Now these two candidates couldn‘t be more different in their preparation than they are in their style.  Take Dick Cheney, for example.  He only got here to Cleveland late this afternoon.  He had been pretty laid back over the last couple of days, took a break, in fact, from his debate preparations and went fishing.  But here he is arriving.  You see his wife Lynne with him.  She has been key strategist in getting prepared for this debate.  She has always been a very important adviser to him. 

So, too, Mary Matalin was on the plane with him, long-time adviser to both the president and the vice president.  He is basically going to have dinner tonight, spend some time with his family; both of his daughters are here.  Exact opposite from John Edwards, who came into town yesterday, couldn‘t wait to get the ball rolling, there was a big, big event for him today in Parma, Ohio, which is an ethnic community just outside of Cleveland.  There he had a town hall-style meeting.  His wife introduced him.  She got the crowds all fired up. 

This is how he thrives.  He feeds off an audience and so this was a good warm-up for him.  Big question is whether either will fill in some of the blanks from the presidential campaign.  Big question is what do you do about the situation in Iraq?  Neither candidate giving too many specifics.  We‘ll see if they do that tonight. 

Now what will we actually see inside that hall?  Something very different than the presidential debate.  Remember their podiums were 10 feet apart, both Dick Cheney, John Edwards sitting at a table with the moderator, Gwen Ifill, across from them.  This is something that the Republicans had fought for because Dick Cheney is a lot more comfortable sitting down.  They will be in these swivel chairs.  He thinks it helps him to look more serious, more in control and they wanted to take away what they see as an advantage of John Edwards.  He likes to work a room. 

He, of course, a very experienced trial lawyer.  Somebody who likes to get up and walk around.  He won‘t be able to do that tonight.  How important is this debate?  You can tell in some respects by the spin.  And I‘ll tell you, they are at it in full force.  To hear the Republicans tell it, John Edwards is the greatest trial lawyer who ever lived.  They‘re trying to raise expectations for him, saying he is so glib.  He is clearly the favorite here.  But if you talk to the Democrats, they‘ll say, look, Dick Cheney has all this experience, he‘s done a one-on-one debate, our guy hasn‘t and, in fact, he killed Joe Lieberman four years ago.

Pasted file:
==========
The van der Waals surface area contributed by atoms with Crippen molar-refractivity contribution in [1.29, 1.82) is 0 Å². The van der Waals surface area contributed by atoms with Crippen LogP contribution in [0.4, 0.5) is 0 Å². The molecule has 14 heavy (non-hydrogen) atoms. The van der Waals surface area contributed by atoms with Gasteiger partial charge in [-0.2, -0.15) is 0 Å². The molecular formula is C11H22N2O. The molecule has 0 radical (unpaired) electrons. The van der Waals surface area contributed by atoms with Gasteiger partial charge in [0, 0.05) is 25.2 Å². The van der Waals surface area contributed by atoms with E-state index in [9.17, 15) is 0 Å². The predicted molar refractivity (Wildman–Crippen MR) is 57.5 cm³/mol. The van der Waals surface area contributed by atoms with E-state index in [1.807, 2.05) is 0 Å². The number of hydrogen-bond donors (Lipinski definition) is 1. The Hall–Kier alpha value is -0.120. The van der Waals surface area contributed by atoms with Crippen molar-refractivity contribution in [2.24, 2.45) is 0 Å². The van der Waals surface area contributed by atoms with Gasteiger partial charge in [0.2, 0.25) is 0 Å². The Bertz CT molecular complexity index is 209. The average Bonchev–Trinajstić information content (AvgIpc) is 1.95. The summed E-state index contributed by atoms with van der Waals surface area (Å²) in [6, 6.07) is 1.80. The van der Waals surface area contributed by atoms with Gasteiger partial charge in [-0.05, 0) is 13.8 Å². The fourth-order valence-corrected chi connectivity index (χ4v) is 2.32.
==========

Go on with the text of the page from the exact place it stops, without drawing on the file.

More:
Of course, one of the things they forget, Keith, is that four years ago, they were trying to spin that Joe Lieberman actually won that debate.  One more note for the body language experts, because of the timing of it, by the time the cameras go to the candidates, they‘ll already be seated.  We‘ll miss that all-important opening handshake—Keith. 

OLBERMANN:  Chris Jansing at the site of tonight‘s sit-down.  Maybe Cheney could sit and Edwards could walk.  We‘d make it into a Eugene O‘Neill play.  Many thanks, Chris. 

JANSING:  (UNINTELLIGIBLE)

OLBERMANN:  There will be no standing.  No opening statement.  No audience participation but with the race apparently as tight as Britney Spears‘ pants, will there be an impact?  I‘m joined now by MSNBC political analyst, “Congressional Quarterly” columnist, Craig Crawford.  Craig, good evening. 

CRAIG CRAWFORD, MSNBC POLITICAL ANALYST:  Hello.  Maybe we could compare them on table manners...

OLBERMANN:  Something like that.  Also with us, national political editor of “The Wall Street Journal”, John Harwood.  John, good evening to you. 

JOHN HARWOOD, “THE WALL STREET JOURNAL”:  Hey Keith.